An excerpt from the Introduction;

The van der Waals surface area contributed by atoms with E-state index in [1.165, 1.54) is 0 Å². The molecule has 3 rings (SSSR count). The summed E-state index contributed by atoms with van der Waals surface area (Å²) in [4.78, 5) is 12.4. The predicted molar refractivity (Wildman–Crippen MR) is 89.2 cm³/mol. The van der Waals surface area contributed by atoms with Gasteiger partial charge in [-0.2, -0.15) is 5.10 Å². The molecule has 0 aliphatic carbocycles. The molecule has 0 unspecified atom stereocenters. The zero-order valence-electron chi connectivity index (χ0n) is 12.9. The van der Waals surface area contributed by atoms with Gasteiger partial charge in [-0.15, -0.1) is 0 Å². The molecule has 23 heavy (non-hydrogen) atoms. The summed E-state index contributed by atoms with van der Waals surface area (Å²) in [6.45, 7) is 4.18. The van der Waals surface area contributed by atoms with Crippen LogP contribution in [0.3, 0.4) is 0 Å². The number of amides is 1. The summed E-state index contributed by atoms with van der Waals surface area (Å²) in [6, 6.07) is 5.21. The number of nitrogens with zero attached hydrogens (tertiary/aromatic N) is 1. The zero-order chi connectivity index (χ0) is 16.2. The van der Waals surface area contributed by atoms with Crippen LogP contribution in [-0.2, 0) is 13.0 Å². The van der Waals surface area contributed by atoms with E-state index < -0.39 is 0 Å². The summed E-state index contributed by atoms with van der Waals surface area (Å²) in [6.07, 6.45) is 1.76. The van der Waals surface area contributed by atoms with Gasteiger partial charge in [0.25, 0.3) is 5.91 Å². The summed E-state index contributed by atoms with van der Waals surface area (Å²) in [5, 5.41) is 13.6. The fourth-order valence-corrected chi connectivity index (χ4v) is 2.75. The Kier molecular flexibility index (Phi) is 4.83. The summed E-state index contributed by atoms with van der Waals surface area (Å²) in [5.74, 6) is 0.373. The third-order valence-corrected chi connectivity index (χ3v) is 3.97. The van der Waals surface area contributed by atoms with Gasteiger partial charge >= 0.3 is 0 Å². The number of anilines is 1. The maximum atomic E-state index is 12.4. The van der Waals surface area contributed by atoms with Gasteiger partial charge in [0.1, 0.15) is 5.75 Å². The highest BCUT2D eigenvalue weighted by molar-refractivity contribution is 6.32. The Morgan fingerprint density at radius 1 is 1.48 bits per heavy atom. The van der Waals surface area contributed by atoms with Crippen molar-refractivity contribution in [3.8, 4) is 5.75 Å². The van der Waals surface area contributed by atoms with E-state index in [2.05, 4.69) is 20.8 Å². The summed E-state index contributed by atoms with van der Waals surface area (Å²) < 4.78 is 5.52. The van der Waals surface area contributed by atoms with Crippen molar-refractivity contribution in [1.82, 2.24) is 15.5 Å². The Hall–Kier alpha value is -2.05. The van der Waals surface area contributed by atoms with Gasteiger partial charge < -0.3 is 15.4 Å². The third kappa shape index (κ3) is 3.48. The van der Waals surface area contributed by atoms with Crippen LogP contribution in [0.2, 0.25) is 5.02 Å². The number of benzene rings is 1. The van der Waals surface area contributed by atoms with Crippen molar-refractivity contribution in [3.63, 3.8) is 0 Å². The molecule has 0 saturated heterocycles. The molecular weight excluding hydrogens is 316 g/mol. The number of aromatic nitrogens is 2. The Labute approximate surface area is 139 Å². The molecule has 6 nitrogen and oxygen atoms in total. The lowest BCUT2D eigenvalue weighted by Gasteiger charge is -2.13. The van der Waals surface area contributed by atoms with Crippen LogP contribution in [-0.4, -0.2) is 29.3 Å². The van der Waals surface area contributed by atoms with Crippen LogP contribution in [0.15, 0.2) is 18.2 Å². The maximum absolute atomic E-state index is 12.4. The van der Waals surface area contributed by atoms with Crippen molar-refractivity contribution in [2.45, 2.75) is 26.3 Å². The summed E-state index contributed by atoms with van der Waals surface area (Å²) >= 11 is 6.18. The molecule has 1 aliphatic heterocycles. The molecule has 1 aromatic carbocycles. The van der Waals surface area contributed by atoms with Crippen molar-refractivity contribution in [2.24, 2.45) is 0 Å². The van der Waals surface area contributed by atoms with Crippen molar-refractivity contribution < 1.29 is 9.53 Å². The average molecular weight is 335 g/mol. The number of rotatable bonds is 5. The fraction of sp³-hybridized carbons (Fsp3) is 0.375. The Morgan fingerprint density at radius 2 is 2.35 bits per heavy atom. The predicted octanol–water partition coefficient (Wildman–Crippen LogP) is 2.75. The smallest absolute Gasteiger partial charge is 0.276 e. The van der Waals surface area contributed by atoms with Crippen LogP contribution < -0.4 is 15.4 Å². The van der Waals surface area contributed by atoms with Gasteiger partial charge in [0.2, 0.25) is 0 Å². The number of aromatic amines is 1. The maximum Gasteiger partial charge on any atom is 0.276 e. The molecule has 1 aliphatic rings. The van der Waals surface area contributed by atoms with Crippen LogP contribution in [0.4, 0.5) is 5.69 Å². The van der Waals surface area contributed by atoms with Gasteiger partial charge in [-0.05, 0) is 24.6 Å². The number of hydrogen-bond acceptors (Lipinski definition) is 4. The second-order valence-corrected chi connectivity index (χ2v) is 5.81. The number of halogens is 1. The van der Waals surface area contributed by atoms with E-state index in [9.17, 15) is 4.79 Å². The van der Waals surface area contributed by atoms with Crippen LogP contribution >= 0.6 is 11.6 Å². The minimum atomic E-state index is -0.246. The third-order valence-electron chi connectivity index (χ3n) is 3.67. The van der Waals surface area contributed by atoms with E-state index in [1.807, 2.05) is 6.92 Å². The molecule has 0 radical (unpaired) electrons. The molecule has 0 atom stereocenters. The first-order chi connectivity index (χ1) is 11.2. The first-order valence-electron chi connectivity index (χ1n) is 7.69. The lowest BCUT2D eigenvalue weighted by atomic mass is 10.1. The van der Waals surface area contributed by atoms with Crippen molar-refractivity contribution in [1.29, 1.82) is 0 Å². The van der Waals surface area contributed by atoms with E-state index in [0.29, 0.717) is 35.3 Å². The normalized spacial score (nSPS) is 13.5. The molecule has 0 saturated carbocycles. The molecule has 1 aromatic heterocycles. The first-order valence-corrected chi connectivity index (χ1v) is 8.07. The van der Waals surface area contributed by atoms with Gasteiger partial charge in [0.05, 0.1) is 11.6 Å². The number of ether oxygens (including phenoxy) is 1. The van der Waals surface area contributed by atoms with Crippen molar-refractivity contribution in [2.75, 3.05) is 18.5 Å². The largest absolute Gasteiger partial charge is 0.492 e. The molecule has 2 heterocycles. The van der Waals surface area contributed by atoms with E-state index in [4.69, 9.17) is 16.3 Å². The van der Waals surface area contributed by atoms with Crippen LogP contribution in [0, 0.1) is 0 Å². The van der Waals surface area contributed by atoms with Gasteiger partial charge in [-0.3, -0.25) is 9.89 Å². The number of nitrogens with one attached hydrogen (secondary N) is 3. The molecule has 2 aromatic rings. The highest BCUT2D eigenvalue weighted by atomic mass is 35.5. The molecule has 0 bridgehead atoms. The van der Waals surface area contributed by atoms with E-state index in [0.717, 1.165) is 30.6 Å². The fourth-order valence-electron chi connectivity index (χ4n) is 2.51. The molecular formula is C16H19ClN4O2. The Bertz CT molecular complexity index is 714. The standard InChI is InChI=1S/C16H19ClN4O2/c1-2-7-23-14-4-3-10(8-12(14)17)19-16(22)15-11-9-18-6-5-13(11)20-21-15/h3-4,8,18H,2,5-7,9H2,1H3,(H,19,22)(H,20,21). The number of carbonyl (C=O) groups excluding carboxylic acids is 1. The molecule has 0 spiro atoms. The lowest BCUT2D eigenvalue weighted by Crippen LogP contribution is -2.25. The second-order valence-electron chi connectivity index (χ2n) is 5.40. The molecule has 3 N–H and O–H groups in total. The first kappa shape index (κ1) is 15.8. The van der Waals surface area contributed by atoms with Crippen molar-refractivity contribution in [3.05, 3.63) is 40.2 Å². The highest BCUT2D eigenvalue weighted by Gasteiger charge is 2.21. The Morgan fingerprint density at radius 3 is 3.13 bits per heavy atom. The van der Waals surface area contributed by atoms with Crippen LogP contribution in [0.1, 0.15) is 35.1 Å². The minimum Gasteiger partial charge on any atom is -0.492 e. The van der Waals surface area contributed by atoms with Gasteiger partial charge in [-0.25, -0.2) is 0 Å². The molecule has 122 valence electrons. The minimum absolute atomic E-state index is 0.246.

North American warblers, or wood-warblers, have long-captivated birders with their diversity, bright plumages, sprightly behavior, and spectacular migrations. They have also been the subject of considerable scientific investigation, including pioneering studies of migration strategies, behavior, population and community ecology, niche separation, habit associations, and human-induced population declines. At the same time, these warblers have presented a challenge for field identification for several reasons. First, some plumages of related species are very similar, particularly of females and immature birds. Second, warblers are small and very active, often foraging at high levels and in dense foliage, where subtle markings are hard to discern. Third, genearl field guides have simply pointed out the confusing nature of many warbler plumages, especially in the fall, without attempting to throughly treat identifying characters. In this volume we bring together considerably more information on plumages, vocalizations, behavior, habitats, and distribution of warblers than can be accommodated in a standard field guide to birds. It is our conviction that details of distribution, migration patterns, and habitats, along with discussions of appearance, voice, and behavior, will provide the reader with a better framework for working through difficult identifications and understanding the significance of particular sightings.